Why This Radical History Of …

Last month, Verso Books published The Common Wind, a radical work by the historian Julius Scott that shows how enslaved people in the Caribbean in the late 18th and early 19th century were able to communicate with each other, exchanging knowledge that helped them resist, revolt, and even escape.

In academia, The Common Wind is the book of the moment. But Scott actually finished it, as his PhD dissertation, in 1986.

Back then, Dr. Scott was a graduate student at Duke University. The Common Wind was his magnum opus, a subaltern tale that occupied a then-burgeoning space in historical writing – a “history from below” that focuses on the disenfranchised rather than the powerful. Specifically, it details how underground communication networks helped bring about the Haitian Revolution of the 1790s, a rebellion in which enslaved people rose up against the French who had colonized their island as a stop in the Atlantic sugar trade. The revolt was successful, ultimately making Haiti the first country to be founded by formerly enslaved people.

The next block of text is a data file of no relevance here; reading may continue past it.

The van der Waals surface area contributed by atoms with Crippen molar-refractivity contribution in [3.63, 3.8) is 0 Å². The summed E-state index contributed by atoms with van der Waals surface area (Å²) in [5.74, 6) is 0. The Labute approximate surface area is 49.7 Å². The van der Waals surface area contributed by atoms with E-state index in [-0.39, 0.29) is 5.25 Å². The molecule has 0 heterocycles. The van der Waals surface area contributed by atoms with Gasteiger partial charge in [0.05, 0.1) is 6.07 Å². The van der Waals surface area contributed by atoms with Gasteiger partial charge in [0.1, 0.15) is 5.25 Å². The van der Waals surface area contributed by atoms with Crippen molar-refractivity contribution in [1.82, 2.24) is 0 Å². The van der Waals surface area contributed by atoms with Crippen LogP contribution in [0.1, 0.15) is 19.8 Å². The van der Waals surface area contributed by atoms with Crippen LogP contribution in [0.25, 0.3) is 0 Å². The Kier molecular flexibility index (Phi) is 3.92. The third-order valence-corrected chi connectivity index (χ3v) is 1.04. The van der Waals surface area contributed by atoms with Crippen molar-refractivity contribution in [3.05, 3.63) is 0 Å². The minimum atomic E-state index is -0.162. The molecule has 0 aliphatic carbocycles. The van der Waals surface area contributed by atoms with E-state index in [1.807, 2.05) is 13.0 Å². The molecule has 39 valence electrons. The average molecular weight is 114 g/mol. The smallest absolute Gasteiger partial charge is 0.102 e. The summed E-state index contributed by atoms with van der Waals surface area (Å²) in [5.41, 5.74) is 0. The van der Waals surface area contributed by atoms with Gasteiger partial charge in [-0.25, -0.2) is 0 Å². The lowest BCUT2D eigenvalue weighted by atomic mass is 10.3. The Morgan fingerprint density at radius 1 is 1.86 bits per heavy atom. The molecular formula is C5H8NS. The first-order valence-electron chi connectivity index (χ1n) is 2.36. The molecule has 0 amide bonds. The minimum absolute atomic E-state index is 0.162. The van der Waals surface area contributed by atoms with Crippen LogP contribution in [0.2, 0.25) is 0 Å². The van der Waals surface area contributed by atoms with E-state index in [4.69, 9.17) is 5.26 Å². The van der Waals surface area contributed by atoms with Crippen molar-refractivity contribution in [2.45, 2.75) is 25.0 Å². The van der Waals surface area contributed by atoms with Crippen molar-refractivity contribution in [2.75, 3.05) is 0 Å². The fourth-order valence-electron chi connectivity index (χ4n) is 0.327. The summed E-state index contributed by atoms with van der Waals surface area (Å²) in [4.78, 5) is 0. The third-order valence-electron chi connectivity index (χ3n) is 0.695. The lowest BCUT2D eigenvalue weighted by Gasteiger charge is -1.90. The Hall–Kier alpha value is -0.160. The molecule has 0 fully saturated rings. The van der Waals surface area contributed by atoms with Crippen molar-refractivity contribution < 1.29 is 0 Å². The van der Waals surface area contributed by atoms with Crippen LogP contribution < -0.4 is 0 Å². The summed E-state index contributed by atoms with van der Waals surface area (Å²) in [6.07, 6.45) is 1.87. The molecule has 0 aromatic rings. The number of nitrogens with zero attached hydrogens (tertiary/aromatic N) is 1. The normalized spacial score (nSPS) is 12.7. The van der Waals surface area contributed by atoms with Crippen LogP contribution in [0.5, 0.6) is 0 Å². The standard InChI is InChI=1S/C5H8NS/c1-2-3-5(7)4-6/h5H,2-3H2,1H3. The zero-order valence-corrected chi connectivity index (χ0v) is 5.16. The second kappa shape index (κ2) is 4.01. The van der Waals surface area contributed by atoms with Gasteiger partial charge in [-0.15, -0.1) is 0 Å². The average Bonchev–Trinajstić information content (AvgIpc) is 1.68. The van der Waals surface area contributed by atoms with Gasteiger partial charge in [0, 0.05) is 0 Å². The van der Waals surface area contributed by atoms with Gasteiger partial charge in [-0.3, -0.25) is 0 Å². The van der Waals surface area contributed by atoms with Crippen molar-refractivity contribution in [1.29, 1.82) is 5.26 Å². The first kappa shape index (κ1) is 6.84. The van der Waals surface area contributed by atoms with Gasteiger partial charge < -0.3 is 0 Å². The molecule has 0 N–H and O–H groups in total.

“What I really tried to do was set the broad context for trying to understand that within this world, which was based on the ultimate in human un-freedom, there were a lot of little specks where people tried to establish for themselves a little bit more mobility, and sometimes were able to grasp some freedom.” said Dr. Scott.

When PhD students earn their degree, the next step is often to find a publisher for their dissertation, the book-length culmination of doctoral research. Dr. Scott, however, took a different route. Despite some early publishing offers, he instead devoted his energies to teaching (he now lectures at the University of Michigan) while The Common Wind sat unpublished for decades.

Meanwhile, the work’s legend grew, passed around academic circles and cited hundreds of times. One early reader was historian and professor Marcus Rediker, who recommended the book to Verso Press for publication, and wrote the foreword to the version published in November. “The fugitive existence of this book is, I think, almost uncanny for its resemblance to the fugitive existence of the underground that spread the news of the Haitian Revolution, which the book describes,” said Dr. Rediker.

“I really didn’t quite understand for a long time how much my dissertation was having an impact and an influence,” Dr. Scott said. “I saw people would cite it. Books came out where people acknowledged the impact my dissertation had had on the way they thought. It was all kind of a big shock to me.”

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